There is an absolutely fascinating piece up on the Business 2.0 site about the inner workings of the domain name speculation game. It is a business that has changed entirely from the old world of domain squatting, and now it is also — and perhaps more so — about controlling and redirecting Google-driven traffic flow by standing at domain-owning junction points:
Domainers have their heroes, and one of the most mysterious is a man named Yun Ye, a Chinese citizen living in Vancouver, British Columbia. He is credited with boosting the entire market when he sold his portfolio of more than 100,000 domains to Marchex. His names were bringing in more than $20 million a year in revenues — and $19 million in profits — when Marchex paid the equivalent of 8.6 times annual earnings, based on figures provided in SEC documents.
“He is our god,” says domainer Michael Bahlitzanakis the moment he hears Ye’s name uttered at a Delray Beach party. Every domainer knows of Ye, but few have ever met him. He’s the domainers’ Keyser Soze. “My attorney happens to be his attorney, but that’s as close to him as I can get,” says Bahlitzanakis, 29.
A onetime hotshot programmer, Ye used his software chops to build the bulk of his domain empire in the late ’90s and early 2000s. He became a master at what’s known as “catching,” or buying up domains that were dropping because people gave up on them or forgot to pay the annual registration fee. At the time, the system was secretive, and domainers were trying to figure out what names were expiring and when. In the dark of night, Ye would sit before a bank of computers and, like a conductor, launch programs he wrote to shoot rapid-fire requests to purchase names.
His prowess quickly became clear. Chad Folkening, a domainer in Indianapolis, was disorganized in those years and sometimes missed renewal deadlines. He noticed that Ye was grabbing his expired names with lightning speed. After Ye had snapped up 100 of them, Folkening decided he needed to talk to Ye. “I was eating, sleeping, and drinking Yun Ye,” he says. E-mail drew no response. Nor did phone calls. So in late 2001, Folkening traveled to an address near San Jose listed on Ye’s domain registrations. “I figured I was going to walk up to his front door, knock, and say, ‘Yun Ye, I just had to meet you,’” says Folkening, who now owns 7,000 names. Instead, the address led him to a Mail Boxes Etc. outlet. Folkening stuck Post-It notes on Ye’s box asking him to call. Ye sent Folkening an e-mail a couple of days later, but the two never met up. Two years later, some acquaintances of Folkening’s set up a get-together with Ye in a Los Angeles bar. “I did most of the talking, then he left,” Folkening recalls. It wasn’t until the next day that it dawned on Folkening that the man he’d had drinks with was probably an entirely different Yun Ye, which the real Ye confirmed to him in an e-mail. (Ye’s attorney, John Barryhill, says Ye won’t talk to the press, and he adds, “I don’t answer questions about him.”)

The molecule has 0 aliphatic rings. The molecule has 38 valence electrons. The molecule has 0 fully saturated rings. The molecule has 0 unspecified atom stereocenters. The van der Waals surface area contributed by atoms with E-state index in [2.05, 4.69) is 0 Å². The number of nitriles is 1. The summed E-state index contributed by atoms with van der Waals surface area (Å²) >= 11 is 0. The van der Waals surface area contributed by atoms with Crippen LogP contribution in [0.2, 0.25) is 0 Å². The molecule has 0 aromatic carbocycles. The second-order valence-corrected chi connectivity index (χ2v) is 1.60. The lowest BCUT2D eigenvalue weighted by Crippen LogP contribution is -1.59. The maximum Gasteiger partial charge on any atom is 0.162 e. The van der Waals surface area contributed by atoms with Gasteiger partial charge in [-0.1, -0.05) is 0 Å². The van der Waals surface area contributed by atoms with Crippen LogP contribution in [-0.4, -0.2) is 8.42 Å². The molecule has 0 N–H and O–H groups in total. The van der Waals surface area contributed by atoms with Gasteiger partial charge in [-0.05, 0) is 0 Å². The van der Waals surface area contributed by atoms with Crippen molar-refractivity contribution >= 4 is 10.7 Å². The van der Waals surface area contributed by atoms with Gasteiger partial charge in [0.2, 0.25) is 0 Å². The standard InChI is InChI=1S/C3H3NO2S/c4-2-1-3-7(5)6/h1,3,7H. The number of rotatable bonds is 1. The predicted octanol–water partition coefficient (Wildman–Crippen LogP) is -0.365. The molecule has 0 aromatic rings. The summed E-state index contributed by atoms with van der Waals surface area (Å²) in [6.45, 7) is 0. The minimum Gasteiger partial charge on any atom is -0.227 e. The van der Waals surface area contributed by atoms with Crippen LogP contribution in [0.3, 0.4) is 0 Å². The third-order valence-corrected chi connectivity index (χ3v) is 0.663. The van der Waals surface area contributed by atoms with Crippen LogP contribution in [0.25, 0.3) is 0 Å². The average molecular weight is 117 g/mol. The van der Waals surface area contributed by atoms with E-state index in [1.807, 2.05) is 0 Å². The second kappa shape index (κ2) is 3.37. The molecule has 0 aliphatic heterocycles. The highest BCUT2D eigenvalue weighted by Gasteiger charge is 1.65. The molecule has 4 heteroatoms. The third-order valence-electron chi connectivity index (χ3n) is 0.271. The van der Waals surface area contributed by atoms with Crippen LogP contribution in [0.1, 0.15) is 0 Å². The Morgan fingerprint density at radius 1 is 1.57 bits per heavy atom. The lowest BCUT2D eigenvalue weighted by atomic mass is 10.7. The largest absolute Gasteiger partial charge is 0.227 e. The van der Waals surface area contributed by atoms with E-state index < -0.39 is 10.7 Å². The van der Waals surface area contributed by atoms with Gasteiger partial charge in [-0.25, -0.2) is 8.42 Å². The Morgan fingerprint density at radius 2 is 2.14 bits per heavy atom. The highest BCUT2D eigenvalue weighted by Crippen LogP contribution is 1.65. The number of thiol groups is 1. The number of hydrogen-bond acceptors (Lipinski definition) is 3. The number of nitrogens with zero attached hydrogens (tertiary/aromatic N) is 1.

When Ye was building his portfolio, there was really only one way to make money from names — reselling them. That began to change in 2003 as paid search — developed and pushed by Overture, now part of Yahoo, and current market leader Google — started to take off. The technology powering the whole thing is complex, but not the basic business model: Advertisers pay only when someone clicks on their ads. And to get their links listed high in search results — or on a domainer’s page that someone lands on by typing a name into a Web browser — they bid on keywords.